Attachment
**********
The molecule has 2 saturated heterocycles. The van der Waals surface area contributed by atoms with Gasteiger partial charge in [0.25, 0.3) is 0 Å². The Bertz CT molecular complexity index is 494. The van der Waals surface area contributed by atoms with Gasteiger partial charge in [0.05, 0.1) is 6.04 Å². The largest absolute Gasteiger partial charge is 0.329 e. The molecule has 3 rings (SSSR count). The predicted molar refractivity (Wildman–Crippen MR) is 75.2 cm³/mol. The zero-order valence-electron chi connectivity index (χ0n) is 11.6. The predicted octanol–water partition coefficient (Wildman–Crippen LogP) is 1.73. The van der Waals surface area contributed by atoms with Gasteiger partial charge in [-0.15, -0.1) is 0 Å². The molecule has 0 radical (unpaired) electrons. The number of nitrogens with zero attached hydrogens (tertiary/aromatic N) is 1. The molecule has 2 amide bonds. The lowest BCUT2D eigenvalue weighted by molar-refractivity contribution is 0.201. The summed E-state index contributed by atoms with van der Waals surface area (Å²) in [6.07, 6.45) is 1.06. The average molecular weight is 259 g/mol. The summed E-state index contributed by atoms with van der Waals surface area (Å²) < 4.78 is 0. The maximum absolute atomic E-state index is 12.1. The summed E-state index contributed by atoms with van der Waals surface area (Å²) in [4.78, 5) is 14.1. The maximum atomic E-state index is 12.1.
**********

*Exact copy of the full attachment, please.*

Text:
The molecule has 2 saturated heterocycles. The van der Waals surface area contributed by atoms with Gasteiger partial charge in [0.25, 0.3) is 0 Å². The Bertz CT molecular complexity index is 494. The van der Waals surface area contributed by atoms with Gasteiger partial charge in [0.05, 0.1) is 6.04 Å². The largest absolute Gasteiger partial charge is 0.329 e. The molecule has 3 rings (SSSR count). The predicted molar refractivity (Wildman–Crippen MR) is 75.2 cm³/mol. The zero-order valence-electron chi connectivity index (χ0n) is 11.6. The predicted octanol–water partition coefficient (Wildman–Crippen LogP) is 1.73. The van der Waals surface area contributed by atoms with Gasteiger partial charge in [-0.15, -0.1) is 0 Å². The molecule has 0 radical (unpaired) electrons. The number of nitrogens with zero attached hydrogens (tertiary/aromatic N) is 1. The molecule has 2 amide bonds. The lowest BCUT2D eigenvalue weighted by molar-refractivity contribution is 0.201. The summed E-state index contributed by atoms with van der Waals surface area (Å²) in [6.07, 6.45) is 1.06. The average molecular weight is 259 g/mol. The summed E-state index contributed by atoms with van der Waals surface area (Å²) < 4.78 is 0. The maximum absolute atomic E-state index is 12.1. The summed E-state index contributed by atoms with van der Waals surface area (Å²) in [4.78, 5) is 14.1. The maximum atomic E-state index is 12.1.